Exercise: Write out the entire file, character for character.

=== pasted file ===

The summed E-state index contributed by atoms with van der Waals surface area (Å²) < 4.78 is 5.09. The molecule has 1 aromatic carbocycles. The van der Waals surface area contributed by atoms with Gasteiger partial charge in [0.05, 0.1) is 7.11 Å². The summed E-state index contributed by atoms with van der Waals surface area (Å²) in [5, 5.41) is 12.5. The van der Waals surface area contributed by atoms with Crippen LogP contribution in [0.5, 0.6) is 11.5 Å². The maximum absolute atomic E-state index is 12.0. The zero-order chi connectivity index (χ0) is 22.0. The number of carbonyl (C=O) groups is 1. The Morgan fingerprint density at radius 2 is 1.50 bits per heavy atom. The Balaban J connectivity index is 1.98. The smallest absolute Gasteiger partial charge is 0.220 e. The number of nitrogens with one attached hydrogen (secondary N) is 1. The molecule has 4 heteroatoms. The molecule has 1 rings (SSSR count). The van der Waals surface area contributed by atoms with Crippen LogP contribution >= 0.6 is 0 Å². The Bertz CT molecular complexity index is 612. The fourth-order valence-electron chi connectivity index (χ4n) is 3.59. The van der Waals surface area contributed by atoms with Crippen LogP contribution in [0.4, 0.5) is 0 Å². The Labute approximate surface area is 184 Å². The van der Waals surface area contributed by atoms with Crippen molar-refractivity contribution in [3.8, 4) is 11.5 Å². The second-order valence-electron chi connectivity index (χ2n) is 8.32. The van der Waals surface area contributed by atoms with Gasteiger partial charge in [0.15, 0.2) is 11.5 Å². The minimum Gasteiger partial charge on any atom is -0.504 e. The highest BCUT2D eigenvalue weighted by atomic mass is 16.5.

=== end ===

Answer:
The summed E-state index contributed by atoms with van der Waals surface area (Å²) < 4.78 is 5.09. The molecule has 1 aromatic carbocycles. The van der Waals surface area contributed by atoms with Gasteiger partial charge in [0.05, 0.1) is 7.11 Å². The summed E-state index contributed by atoms with van der Waals surface area (Å²) in [5, 5.41) is 12.5. The van der Waals surface area contributed by atoms with Crippen LogP contribution in [0.5, 0.6) is 11.5 Å². The maximum absolute atomic E-state index is 12.0. The zero-order chi connectivity index (χ0) is 22.0. The number of carbonyl (C=O) groups is 1. The Morgan fingerprint density at radius 2 is 1.50 bits per heavy atom. The Balaban J connectivity index is 1.98. The smallest absolute Gasteiger partial charge is 0.220 e. The number of nitrogens with one attached hydrogen (secondary N) is 1. The molecule has 4 heteroatoms. The molecule has 1 rings (SSSR count). The van der Waals surface area contributed by atoms with Crippen LogP contribution >= 0.6 is 0 Å². The Bertz CT molecular complexity index is 612. The fourth-order valence-electron chi connectivity index (χ4n) is 3.59. The van der Waals surface area contributed by atoms with Crippen LogP contribution in [0.4, 0.5) is 0 Å². The Labute approximate surface area is 184 Å². The van der Waals surface area contributed by atoms with Crippen molar-refractivity contribution in [3.8, 4) is 11.5 Å². The second-order valence-electron chi connectivity index (χ2n) is 8.32. The van der Waals surface area contributed by atoms with Gasteiger partial charge in [0.15, 0.2) is 11.5 Å². The minimum Gasteiger partial charge on any atom is -0.504 e. The highest BCUT2D eigenvalue weighted by atomic mass is 16.5.